Leadership Changes and Philosophical Differences in the Early History of MoMA’s Photography Department

By Claire Bradach

“The Road to Victory,” exhibit curated by Edward Steichen at MOMA in 1942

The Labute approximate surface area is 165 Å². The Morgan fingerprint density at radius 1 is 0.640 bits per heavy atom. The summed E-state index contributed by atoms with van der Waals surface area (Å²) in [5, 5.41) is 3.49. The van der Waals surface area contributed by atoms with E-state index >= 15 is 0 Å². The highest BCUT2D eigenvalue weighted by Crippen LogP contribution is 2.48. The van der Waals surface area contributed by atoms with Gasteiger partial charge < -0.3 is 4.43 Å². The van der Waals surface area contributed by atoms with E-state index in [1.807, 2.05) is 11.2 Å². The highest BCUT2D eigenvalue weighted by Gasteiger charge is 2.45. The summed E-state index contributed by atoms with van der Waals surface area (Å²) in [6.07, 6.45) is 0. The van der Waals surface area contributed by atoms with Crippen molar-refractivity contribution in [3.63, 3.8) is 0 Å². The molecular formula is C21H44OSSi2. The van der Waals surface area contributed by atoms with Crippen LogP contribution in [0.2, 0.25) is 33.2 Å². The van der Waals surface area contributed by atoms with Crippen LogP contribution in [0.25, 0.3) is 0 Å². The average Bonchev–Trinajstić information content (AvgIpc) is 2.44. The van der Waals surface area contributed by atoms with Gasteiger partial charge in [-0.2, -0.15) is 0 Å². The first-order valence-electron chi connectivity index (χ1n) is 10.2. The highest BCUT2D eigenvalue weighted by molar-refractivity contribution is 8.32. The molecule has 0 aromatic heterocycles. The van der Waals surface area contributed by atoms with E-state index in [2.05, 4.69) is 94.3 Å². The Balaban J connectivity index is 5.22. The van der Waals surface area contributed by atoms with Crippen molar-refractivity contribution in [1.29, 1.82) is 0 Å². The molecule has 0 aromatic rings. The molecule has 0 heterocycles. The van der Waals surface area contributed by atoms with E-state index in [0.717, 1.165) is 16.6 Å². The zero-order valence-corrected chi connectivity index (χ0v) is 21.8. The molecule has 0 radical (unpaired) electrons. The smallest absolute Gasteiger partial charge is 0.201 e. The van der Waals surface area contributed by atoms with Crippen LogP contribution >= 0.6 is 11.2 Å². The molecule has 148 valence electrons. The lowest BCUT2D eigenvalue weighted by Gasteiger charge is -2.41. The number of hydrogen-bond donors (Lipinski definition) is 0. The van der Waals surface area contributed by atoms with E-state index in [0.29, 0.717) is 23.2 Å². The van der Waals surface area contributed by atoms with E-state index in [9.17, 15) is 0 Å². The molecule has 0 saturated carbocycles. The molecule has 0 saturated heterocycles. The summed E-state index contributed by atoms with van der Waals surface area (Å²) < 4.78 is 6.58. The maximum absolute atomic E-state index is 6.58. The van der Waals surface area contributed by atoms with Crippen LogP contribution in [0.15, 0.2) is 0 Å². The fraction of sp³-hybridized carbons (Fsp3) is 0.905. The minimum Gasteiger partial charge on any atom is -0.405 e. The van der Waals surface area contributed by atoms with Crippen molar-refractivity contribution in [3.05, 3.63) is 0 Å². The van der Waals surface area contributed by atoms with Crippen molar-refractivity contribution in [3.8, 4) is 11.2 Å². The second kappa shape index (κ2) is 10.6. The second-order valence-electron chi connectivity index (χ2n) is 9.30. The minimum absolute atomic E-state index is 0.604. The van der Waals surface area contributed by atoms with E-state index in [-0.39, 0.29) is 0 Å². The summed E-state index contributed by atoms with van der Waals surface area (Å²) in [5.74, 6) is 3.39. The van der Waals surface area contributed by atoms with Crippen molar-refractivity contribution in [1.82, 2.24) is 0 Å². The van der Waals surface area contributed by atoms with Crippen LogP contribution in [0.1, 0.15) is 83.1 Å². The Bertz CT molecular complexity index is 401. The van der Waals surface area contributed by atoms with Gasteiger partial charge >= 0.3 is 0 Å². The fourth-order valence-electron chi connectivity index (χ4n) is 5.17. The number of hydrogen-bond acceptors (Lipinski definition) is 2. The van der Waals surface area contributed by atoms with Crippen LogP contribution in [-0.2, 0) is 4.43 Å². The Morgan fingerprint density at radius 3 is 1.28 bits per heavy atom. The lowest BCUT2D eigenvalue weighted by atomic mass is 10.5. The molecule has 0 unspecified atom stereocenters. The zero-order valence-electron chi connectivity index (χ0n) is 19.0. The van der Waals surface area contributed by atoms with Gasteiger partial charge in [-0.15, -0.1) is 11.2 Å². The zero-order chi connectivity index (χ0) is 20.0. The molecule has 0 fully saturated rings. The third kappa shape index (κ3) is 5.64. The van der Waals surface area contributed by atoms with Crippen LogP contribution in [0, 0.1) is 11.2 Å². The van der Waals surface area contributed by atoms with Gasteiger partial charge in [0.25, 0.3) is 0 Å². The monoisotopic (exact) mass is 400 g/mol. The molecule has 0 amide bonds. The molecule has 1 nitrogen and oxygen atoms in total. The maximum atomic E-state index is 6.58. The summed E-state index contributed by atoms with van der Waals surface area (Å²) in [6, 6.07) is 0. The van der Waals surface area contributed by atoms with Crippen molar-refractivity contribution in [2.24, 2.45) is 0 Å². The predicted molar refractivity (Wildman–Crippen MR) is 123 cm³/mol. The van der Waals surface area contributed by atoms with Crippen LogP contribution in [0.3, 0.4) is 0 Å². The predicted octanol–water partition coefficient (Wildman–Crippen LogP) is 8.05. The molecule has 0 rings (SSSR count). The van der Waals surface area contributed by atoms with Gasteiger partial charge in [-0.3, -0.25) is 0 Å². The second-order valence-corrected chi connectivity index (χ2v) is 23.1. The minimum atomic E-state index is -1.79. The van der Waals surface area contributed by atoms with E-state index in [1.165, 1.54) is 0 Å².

The Museum of Modern Art, now an iconic cultural institution of New York, was established in 1929. The MoMA’s photography department was founded in 1940, and the first two decades of the museum’s life reflect the debates surrounding what photography should be included in the museum’s collection and exhibitions. A critical turning point occurred in 1947, when Beaumont Newhall was ousted from his position as curator of the Department of Photography and replaced by Edward Steichen, a man Ansel Adams called “the anti-Christ of Photography.” This shift in leadership within the MoMA’s photography department was representative both of shifts within the MoMA more broadly and within the world of New York at the time. Beaumont Newhall, Nancy Newhall, Alfred H. Barr, Jr., and Ansel Adams, advocated strongly for avant-garde art, while Edward Steichen and the Rockefellers were more mindful of the museum’s finances and therefore tended to be more conservative in their artistic sensibilities in the interest of not offending any potential museum patrons.

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